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Market News

 April 15, 2007
Cleaning Up the Carbon Market

 Vancouver, Canada (GLOBE-Net) – This week the The Kyoto Protocol’s clean development mechanism (CDM) has registered its 1000th project, an energy efficiency project in Andhra Pradesh, India, expected to reduce carbon dioxide emissions by more than 34,000 tonnes annually. While many are celebrating the start up success of multibillion-dollar CDM experiment designed to curb global warming, CDM regulators themselves are tightening up acceptance criteria for the program to screen out questionable projects that may not be delivering real environmental benefits.

Under the CDM, greenhouse gas emission reduction projects in developing countries can earn saleable emission offset credits, called certified emission reductions (CERs), each equivalent to one tonne of carbon dioxide. CDM projects have so far generated more than 135 million certified emission reductions credits.

According to Rajesh Kumar Sethi, Chair of the CDM Executive Board, the mechanism is anticipated to generate more than 2.7 billion CERs in the first commitment period of the Kyoto Protocol (2008-2012).

But while the number of CERs issue is rising, U.N. regulators are concerned that some independent auditors who are responsible for vetting the environmental legitimacy of these projects, have been letting developers push through ventures of questionable environmental value.

Several dozen developing-world projects, ranging from hydroelectric plants to wind farms, have been rejected in recent months because it was doubtful they would produce a real environmental payoff. Others have been turned down because they failed the UN test of “additionality”, i.e. they would have gone ahead anyway and were not really dependent upon revenue from the sale of carbon credits to make them viable, in which case the money would have been wasted.

At issue here is whether the whole concept of using market-based incentive to tackle greenhouse-gas emissions will be truly successful. Some have argued that the CDM mechanism provides a convenient way for companies to be seen to be environmentally responsible by giving them a cheaper alternative to cutting their own emissions. They can buy rights to pollute, i.e. "carbon credits," which essentially allows them to continue to spew out carbon dioxide.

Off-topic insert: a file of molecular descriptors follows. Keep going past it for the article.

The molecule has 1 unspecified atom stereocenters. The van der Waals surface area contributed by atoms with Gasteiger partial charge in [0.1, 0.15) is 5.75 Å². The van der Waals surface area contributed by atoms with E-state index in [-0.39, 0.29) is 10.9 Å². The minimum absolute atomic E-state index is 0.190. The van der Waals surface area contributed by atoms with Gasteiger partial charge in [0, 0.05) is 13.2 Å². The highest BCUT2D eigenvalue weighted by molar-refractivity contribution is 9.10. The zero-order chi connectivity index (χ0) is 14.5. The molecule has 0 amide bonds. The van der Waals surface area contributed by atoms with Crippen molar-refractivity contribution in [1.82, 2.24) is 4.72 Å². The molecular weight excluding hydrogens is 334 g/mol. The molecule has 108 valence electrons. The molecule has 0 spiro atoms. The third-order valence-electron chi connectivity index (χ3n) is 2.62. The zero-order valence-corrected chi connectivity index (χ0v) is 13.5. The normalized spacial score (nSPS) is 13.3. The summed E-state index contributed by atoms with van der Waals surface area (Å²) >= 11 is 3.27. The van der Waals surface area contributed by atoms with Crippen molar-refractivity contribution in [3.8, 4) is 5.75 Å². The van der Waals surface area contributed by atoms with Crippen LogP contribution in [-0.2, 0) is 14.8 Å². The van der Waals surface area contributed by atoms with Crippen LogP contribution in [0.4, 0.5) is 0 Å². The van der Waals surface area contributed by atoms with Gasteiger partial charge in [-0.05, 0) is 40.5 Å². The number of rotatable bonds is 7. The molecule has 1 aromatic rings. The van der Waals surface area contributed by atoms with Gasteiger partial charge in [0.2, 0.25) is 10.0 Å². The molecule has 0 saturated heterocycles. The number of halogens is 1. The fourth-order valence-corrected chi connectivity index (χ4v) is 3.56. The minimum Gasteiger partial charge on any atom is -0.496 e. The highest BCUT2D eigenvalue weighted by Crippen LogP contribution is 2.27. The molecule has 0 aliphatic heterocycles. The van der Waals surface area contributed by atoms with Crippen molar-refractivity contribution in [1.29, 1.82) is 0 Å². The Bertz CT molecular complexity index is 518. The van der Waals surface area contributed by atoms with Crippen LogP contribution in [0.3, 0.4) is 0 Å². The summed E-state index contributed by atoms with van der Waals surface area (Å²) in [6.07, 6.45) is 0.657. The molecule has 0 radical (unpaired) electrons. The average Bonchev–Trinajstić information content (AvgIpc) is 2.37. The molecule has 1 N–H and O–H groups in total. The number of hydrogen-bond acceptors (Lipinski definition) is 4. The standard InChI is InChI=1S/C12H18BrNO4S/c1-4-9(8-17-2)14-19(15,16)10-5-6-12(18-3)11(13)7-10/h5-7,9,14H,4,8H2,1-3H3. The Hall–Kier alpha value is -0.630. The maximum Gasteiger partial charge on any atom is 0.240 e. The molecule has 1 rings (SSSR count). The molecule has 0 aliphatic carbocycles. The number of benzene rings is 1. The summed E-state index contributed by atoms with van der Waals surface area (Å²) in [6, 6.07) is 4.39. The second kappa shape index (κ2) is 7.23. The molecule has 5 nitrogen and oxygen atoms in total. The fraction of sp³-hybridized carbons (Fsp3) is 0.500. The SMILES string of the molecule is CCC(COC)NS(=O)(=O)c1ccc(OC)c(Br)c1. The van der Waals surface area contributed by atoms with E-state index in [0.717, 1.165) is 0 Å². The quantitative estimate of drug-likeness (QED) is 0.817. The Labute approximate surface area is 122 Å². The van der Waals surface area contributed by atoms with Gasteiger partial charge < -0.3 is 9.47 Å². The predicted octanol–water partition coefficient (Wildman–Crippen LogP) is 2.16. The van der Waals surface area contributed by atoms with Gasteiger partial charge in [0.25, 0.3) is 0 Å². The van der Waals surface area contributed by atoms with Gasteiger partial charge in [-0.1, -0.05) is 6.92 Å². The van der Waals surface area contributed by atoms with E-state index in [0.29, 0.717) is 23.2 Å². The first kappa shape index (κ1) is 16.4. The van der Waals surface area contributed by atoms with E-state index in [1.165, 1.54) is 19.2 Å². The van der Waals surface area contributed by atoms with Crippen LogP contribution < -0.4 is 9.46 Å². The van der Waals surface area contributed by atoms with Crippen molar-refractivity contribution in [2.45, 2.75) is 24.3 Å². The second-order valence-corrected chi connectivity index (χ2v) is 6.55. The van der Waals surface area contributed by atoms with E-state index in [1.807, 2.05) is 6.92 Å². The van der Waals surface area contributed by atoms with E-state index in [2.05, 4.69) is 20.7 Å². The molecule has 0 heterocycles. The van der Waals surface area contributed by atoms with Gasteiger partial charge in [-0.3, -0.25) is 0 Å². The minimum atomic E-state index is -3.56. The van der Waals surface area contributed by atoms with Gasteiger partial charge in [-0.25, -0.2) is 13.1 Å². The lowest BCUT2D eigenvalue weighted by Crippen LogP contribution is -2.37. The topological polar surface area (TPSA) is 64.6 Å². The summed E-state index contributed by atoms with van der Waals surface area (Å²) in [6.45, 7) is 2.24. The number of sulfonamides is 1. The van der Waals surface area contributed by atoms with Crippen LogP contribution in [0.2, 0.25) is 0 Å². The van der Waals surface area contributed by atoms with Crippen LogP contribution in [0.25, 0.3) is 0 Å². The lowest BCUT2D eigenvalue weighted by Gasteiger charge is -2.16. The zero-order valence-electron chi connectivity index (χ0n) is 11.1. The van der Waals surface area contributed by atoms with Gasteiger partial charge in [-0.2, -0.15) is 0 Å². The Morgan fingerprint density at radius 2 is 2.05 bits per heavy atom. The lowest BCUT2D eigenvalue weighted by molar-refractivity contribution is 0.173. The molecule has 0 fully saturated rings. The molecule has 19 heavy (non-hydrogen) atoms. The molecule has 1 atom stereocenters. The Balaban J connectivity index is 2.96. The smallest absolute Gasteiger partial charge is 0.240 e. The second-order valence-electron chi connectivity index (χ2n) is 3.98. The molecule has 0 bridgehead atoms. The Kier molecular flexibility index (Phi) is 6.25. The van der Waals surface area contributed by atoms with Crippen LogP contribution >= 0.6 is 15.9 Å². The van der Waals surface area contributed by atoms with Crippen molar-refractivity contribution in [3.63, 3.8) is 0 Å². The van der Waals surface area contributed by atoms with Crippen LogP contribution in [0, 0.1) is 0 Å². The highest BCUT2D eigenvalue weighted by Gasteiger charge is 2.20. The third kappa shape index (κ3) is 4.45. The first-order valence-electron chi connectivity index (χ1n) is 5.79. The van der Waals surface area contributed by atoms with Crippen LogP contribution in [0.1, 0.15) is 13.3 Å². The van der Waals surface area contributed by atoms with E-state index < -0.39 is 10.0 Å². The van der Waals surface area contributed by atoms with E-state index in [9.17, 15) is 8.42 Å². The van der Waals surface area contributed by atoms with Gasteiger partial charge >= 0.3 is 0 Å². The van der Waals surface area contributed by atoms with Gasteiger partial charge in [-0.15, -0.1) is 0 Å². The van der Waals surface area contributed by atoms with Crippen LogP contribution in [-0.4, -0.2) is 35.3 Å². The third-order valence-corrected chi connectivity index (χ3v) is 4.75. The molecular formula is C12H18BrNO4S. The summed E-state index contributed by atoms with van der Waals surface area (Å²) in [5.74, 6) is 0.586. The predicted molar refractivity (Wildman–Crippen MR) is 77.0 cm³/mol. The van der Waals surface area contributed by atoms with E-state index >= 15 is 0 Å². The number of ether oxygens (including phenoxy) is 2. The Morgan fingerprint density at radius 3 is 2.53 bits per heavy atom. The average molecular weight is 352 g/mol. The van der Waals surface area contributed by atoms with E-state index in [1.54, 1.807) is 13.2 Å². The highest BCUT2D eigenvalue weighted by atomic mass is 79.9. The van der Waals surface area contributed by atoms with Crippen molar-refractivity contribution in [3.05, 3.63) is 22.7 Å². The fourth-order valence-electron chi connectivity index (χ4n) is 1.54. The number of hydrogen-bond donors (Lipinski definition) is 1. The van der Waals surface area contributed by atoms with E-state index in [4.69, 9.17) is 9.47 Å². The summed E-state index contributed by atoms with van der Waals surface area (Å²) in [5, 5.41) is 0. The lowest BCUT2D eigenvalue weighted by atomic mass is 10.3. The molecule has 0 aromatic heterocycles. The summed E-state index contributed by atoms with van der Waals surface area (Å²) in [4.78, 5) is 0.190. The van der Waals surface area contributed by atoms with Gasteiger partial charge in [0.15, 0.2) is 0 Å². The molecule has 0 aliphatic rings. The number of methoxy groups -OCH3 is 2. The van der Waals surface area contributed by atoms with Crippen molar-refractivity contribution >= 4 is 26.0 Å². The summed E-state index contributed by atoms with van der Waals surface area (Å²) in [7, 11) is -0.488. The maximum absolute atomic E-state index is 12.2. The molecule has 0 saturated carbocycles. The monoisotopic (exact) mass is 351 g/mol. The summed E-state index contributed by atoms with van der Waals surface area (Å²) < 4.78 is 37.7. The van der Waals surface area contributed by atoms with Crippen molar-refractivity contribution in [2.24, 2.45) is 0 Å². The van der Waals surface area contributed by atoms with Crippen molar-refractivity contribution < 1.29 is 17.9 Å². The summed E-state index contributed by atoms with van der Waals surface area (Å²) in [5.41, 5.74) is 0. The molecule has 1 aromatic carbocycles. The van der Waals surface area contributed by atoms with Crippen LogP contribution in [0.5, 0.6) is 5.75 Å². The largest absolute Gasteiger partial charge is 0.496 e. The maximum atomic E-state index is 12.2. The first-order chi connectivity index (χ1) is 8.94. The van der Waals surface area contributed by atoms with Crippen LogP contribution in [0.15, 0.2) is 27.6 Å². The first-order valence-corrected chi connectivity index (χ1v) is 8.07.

The sale of the carbon credits, usually brokered by middlemen who bring potential projects to the attention of credit-seeking companies, was intended to fund emission-reducing projects in China and other developing countries that otherwise would be too costly to build.

The market for these credits has exploded on a worldwide basis, reaching a value of 40.4 billion euros, according to Point Carbon, a Norway-based industry consultant. Western companies and governments invested six billion euros last year in credits from projects in the developing world, nearly double that of a year earlier, Point Carbon says. (See graph).


While the UN Regulators are responding to recent criticism that the CDM scheme is plagued with incompetence and fraud by tightening up on their evaluations, others argue that the problem is much more profound. If the CDM were to be discredited entirely, polluters could no longer buy carbon credits and would each have to cut their own emissions which, according to most analysts, would cause significant rises in the price of goods to consumers.



That is one of the key reasons why trust must be maintained about the integrity of the carbon market, and that projects to be funded in part through the sale of carbon credits must be environmentally viable.